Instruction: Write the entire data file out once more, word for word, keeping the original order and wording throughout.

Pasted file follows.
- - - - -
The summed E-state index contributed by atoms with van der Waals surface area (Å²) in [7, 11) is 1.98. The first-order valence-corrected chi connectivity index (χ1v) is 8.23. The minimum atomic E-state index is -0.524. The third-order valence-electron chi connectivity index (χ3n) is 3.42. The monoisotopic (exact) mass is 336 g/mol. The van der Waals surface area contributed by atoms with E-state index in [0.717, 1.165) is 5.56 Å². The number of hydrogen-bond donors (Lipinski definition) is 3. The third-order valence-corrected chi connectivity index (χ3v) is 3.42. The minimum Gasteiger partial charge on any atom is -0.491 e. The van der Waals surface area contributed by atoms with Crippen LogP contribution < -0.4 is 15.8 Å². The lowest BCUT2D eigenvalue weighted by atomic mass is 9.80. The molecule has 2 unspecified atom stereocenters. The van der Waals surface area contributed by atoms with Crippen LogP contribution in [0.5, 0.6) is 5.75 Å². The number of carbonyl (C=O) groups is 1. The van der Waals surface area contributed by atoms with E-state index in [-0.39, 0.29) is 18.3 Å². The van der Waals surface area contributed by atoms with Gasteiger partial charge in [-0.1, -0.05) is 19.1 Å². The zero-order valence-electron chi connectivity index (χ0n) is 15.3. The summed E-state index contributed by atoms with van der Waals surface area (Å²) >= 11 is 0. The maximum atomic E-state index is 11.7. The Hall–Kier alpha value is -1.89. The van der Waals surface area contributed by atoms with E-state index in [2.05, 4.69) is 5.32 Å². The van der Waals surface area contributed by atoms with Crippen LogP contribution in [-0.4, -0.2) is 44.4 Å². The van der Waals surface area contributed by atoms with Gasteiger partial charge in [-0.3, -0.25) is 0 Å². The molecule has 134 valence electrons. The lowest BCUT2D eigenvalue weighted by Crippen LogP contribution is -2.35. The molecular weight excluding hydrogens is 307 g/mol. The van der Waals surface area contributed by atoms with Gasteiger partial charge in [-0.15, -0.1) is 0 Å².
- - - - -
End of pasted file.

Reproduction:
The summed E-state index contributed by atoms with van der Waals surface area (Å²) in [7, 11) is 1.98. The first-order valence-corrected chi connectivity index (χ1v) is 8.23. The minimum atomic E-state index is -0.524. The third-order valence-electron chi connectivity index (χ3n) is 3.42. The monoisotopic (exact) mass is 336 g/mol. The van der Waals surface area contributed by atoms with E-state index in [0.717, 1.165) is 5.56 Å². The number of hydrogen-bond donors (Lipinski definition) is 3. The third-order valence-corrected chi connectivity index (χ3v) is 3.42. The minimum Gasteiger partial charge on any atom is -0.491 e. The van der Waals surface area contributed by atoms with Crippen LogP contribution < -0.4 is 15.8 Å². The lowest BCUT2D eigenvalue weighted by atomic mass is 9.80. The molecule has 2 unspecified atom stereocenters. The van der Waals surface area contributed by atoms with Crippen LogP contribution in [0.5, 0.6) is 5.75 Å². The number of carbonyl (C=O) groups is 1. The van der Waals surface area contributed by atoms with E-state index in [-0.39, 0.29) is 18.3 Å². The van der Waals surface area contributed by atoms with Gasteiger partial charge in [-0.1, -0.05) is 19.1 Å². The zero-order valence-electron chi connectivity index (χ0n) is 15.3. The summed E-state index contributed by atoms with van der Waals surface area (Å²) >= 11 is 0. The maximum atomic E-state index is 11.7. The Hall–Kier alpha value is -1.89. The van der Waals surface area contributed by atoms with E-state index in [2.05, 4.69) is 5.32 Å². The van der Waals surface area contributed by atoms with Crippen LogP contribution in [-0.4, -0.2) is 44.4 Å². The van der Waals surface area contributed by atoms with Gasteiger partial charge in [-0.3, -0.25) is 0 Å². The molecule has 134 valence electrons. The lowest BCUT2D eigenvalue weighted by Crippen LogP contribution is -2.35. The molecular weight excluding hydrogens is 307 g/mol. The van der Waals surface area contributed by atoms with Gasteiger partial charge in [-0.15, -0.1) is 0 Å².